72. <p>Instead of an <span class="caps">HTML</span> page, you get some templates and some <span class="caps">JSON</span> data and some build tools, and then that compiler runs in your browser and assembles a website out of the component parts. That&#8217;s what a &#8220;framework&#8221; <em>does</em>… it builds the website, in real time, from separate machine-readable pieces, on the user&#8217;s computer, every time they visit the website. Just like Gentoo does when you install an app. Sure, you could make the case that the browser is always assembling a website from parts &#8212; <span class="caps">HTML</span>, <span class="caps">CSS</span>, some <span class="caps">JS</span> &#8212; but this is another step beyond that; we ship a bunch of stuff in a made-up framework and a set of build tools, the build tools assemble <span class="caps">HTML</span> and <span class="caps">CSS</span> and JavaScript, and <em>then</em> the browser still has to do its bit to build that into a website. Things that should be a long way from the user are now being done much closer to them. And why? &#8220;<a href="https://macwright.org/2020/05/10/spa-fatigue.html">We&#8217;re layering optimizations upon optimizations in order to get the <span class="caps">SPA</span>-like pattern to fit every use case</a>, and I’m not sure that it is, well, worth it.&#8221; says Tom&nbsp;MacWright.</p>
  73. <p>Old joke: someone walks into a cheap-looking hotel and asks for a room. You&#8217;ll have to make your own bed, says the receptionist. The visitor agrees, and is told: you&#8217;ll find a hammer and nails behind the&nbsp;door.</p>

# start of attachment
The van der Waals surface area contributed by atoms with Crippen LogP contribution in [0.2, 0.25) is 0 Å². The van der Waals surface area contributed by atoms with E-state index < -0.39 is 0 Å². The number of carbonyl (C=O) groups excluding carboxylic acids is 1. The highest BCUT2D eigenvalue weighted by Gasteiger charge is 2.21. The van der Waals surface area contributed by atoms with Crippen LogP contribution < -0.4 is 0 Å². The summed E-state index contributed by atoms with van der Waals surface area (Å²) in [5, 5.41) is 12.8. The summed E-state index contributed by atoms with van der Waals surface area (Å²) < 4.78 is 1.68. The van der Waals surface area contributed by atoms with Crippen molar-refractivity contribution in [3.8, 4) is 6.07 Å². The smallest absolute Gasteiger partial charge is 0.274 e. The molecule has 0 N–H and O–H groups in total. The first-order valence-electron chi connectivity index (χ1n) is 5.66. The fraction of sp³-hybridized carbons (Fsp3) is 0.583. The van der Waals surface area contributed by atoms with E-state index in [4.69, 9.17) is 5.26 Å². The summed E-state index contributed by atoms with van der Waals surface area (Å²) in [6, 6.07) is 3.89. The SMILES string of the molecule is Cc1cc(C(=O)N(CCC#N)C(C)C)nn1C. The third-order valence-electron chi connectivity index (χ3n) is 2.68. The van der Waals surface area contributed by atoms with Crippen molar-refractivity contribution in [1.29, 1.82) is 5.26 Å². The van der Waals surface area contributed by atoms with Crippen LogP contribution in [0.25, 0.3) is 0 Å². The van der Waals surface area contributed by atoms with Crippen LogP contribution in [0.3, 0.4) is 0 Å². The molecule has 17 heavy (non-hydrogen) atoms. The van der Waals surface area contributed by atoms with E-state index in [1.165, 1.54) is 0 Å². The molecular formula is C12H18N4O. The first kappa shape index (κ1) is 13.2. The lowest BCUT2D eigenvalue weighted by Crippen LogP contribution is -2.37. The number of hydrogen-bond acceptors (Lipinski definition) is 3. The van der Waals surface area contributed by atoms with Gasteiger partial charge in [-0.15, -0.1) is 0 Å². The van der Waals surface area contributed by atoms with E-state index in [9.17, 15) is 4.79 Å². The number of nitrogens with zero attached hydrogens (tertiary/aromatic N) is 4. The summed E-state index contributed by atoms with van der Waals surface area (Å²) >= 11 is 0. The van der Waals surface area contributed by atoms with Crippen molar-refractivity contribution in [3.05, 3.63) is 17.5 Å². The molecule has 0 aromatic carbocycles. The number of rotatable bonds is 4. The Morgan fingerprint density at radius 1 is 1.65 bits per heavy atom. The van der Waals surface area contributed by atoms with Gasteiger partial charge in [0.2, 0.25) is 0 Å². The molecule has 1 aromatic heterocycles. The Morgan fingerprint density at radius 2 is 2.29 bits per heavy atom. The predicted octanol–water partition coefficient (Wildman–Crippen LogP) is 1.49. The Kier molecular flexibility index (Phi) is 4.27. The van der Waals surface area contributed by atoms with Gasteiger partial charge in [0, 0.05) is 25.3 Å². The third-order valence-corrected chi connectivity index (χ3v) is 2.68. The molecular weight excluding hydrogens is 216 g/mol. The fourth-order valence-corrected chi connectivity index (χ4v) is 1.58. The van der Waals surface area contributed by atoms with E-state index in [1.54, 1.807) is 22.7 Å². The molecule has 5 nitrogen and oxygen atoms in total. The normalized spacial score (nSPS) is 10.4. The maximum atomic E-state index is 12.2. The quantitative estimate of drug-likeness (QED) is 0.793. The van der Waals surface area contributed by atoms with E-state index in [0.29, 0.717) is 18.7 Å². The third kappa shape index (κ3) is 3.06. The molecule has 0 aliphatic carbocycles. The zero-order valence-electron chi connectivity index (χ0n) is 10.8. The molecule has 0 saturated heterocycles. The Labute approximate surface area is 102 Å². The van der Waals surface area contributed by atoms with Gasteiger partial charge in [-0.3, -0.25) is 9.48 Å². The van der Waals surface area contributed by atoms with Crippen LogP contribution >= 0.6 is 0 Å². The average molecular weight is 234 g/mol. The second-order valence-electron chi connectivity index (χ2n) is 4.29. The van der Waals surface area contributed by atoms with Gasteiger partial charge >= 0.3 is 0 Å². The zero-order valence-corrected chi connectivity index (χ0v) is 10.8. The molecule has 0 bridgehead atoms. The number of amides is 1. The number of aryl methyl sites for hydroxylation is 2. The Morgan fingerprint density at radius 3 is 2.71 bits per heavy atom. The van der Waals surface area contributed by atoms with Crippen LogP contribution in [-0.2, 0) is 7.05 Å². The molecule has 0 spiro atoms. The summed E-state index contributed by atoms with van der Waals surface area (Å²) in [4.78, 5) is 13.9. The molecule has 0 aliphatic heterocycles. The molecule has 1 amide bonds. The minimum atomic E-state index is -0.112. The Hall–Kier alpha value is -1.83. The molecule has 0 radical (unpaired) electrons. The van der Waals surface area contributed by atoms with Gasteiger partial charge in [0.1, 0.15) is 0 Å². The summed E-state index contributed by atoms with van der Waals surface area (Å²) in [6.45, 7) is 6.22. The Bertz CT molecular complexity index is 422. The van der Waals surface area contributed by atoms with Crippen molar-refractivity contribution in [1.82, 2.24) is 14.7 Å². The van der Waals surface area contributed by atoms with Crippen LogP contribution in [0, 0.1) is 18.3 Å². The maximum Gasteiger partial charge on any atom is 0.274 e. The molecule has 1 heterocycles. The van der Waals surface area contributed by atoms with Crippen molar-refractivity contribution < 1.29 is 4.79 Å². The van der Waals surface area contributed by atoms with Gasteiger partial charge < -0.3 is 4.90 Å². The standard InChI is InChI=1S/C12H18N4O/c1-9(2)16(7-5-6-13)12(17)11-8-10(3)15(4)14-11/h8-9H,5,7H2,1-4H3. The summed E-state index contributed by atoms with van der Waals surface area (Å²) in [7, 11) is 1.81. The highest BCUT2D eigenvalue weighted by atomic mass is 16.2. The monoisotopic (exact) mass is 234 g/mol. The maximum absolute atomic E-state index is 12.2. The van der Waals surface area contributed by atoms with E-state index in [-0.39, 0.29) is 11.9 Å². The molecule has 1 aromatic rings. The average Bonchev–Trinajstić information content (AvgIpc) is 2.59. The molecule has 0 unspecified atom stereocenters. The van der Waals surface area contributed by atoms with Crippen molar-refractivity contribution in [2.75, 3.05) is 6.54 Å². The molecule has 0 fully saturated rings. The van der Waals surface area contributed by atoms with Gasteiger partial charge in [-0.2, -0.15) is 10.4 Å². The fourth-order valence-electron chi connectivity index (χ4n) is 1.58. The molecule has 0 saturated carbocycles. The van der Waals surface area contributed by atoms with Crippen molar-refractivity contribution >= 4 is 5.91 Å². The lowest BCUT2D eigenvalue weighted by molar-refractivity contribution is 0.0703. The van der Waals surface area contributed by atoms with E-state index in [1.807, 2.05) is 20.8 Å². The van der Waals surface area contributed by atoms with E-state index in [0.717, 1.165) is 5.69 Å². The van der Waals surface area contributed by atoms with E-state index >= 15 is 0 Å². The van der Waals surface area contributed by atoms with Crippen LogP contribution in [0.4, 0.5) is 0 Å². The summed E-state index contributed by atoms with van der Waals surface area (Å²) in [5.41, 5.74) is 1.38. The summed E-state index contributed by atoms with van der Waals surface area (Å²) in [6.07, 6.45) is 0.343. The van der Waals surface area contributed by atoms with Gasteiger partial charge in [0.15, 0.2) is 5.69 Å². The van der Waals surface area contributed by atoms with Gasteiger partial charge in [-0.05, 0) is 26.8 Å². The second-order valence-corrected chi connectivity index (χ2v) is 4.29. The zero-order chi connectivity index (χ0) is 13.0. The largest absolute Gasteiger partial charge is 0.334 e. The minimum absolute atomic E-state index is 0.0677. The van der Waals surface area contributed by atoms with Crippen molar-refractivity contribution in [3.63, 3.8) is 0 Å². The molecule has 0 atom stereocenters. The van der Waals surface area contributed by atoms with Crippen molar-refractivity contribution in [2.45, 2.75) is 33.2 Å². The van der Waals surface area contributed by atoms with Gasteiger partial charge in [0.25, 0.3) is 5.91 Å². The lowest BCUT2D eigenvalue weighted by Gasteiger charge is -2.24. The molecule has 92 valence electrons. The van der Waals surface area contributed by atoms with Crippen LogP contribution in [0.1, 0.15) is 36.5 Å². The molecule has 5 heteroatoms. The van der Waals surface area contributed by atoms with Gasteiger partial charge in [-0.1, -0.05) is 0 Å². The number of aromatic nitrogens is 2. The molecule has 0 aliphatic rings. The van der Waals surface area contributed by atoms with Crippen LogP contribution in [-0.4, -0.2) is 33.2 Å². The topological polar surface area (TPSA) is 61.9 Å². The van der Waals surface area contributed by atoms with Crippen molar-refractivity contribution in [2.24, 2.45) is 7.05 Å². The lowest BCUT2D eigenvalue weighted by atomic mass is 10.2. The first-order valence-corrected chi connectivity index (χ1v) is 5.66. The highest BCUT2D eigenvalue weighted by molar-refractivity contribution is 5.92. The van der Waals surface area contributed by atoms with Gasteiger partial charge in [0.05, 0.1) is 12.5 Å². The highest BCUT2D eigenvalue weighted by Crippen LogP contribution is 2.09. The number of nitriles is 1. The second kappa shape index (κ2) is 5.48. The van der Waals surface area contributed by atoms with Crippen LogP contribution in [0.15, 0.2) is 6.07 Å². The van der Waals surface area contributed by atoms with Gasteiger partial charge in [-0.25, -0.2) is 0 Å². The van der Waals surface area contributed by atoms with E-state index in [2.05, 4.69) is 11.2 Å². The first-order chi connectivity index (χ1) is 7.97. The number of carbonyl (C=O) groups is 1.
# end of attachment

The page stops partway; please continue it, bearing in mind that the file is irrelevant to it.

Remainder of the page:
74. <blockquote class="twitter-tweet" data-conversation="none" data-theme="dark"><p lang="en" dir="ltr">What about the About page? That is just static text, surely that’s quicker? No, it is worse. (Of course, all the <span class="caps">JS</span>/<span class="caps">CSS</span> would be cached, but so to on mine, and you still don’t have to wait for <span class="caps">JS</span> to construct your <span class="caps">HTML</span> if you just give it <span class="caps">HTML</span>.) <a href="https://t.co/Rxyz322ngt">pic.twitter.com/Rxyz322ngt</a></p>&mdash; Matthew Somerville (@dracos) <a href="https://twitter.com/dracos/status/1251836599421329410?ref_src=twsrc%5Etfw">April 19, 2020</a></blockquote>
  75. <p><script async src="https://platform.twitter.com/widgets.js" charset="utf-8"></script> </p>
  76. <p>Almost all of us don&#8217;t want this for our native apps, and think it would be ridiculous; why have we decided that our users have to have it on their websites? Web developers: maybe stop insisting that your users compile your apps for you? Or admit that you&#8217;ll put them through an experience that you certainly don&#8217;t tolerate on your own desktops, where you expect to download an app, not to be forced to compile it every time you run it? <em>You&#8217;re</em> not neckbeards… you just demand that your users have to be. You&#8217;re neckbeard <em>creators</em>. You want to browse this website? Here&#8217;s a hammer and&nbsp;nails.</p>
  77. <p>Unless you run Gentoo already, of course! In which case… compile away. <img src="https://kryogenix.org/images/penguin.png"